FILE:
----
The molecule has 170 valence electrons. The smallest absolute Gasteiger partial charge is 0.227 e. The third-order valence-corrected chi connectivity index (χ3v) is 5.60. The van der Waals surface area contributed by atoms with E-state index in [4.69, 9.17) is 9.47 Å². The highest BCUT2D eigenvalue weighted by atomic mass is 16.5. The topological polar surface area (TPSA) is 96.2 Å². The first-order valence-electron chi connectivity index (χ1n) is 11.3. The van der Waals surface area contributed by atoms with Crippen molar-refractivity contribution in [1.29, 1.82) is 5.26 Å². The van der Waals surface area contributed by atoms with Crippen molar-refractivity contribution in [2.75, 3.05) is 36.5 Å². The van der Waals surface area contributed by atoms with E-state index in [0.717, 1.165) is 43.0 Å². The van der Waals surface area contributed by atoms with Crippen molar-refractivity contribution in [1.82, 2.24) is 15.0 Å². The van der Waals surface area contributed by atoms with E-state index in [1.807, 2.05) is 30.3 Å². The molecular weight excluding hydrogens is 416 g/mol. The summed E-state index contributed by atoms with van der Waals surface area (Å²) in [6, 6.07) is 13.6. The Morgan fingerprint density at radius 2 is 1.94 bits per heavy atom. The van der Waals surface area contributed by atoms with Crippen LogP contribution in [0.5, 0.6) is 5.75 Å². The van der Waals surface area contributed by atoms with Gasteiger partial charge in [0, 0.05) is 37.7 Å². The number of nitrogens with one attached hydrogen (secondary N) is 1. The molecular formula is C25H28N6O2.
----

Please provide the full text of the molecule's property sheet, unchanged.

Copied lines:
The molecule has 170 valence electrons. The smallest absolute Gasteiger partial charge is 0.227 e. The third-order valence-corrected chi connectivity index (χ3v) is 5.60. The van der Waals surface area contributed by atoms with E-state index in [4.69, 9.17) is 9.47 Å². The highest BCUT2D eigenvalue weighted by atomic mass is 16.5. The topological polar surface area (TPSA) is 96.2 Å². The first-order valence-electron chi connectivity index (χ1n) is 11.3. The van der Waals surface area contributed by atoms with Crippen molar-refractivity contribution in [1.29, 1.82) is 5.26 Å². The van der Waals surface area contributed by atoms with Crippen molar-refractivity contribution in [2.75, 3.05) is 36.5 Å². The van der Waals surface area contributed by atoms with E-state index in [0.717, 1.165) is 43.0 Å². The van der Waals surface area contributed by atoms with Crippen molar-refractivity contribution in [1.82, 2.24) is 15.0 Å². The van der Waals surface area contributed by atoms with E-state index in [1.807, 2.05) is 30.3 Å². The molecular weight excluding hydrogens is 416 g/mol. The summed E-state index contributed by atoms with van der Waals surface area (Å²) in [6, 6.07) is 13.6. The Morgan fingerprint density at radius 2 is 1.94 bits per heavy atom. The van der Waals surface area contributed by atoms with Crippen LogP contribution in [0.5, 0.6) is 5.75 Å². The van der Waals surface area contributed by atoms with Gasteiger partial charge in [0, 0.05) is 37.7 Å². The number of nitrogens with one attached hydrogen (secondary N) is 1. The molecular formula is C25H28N6O2.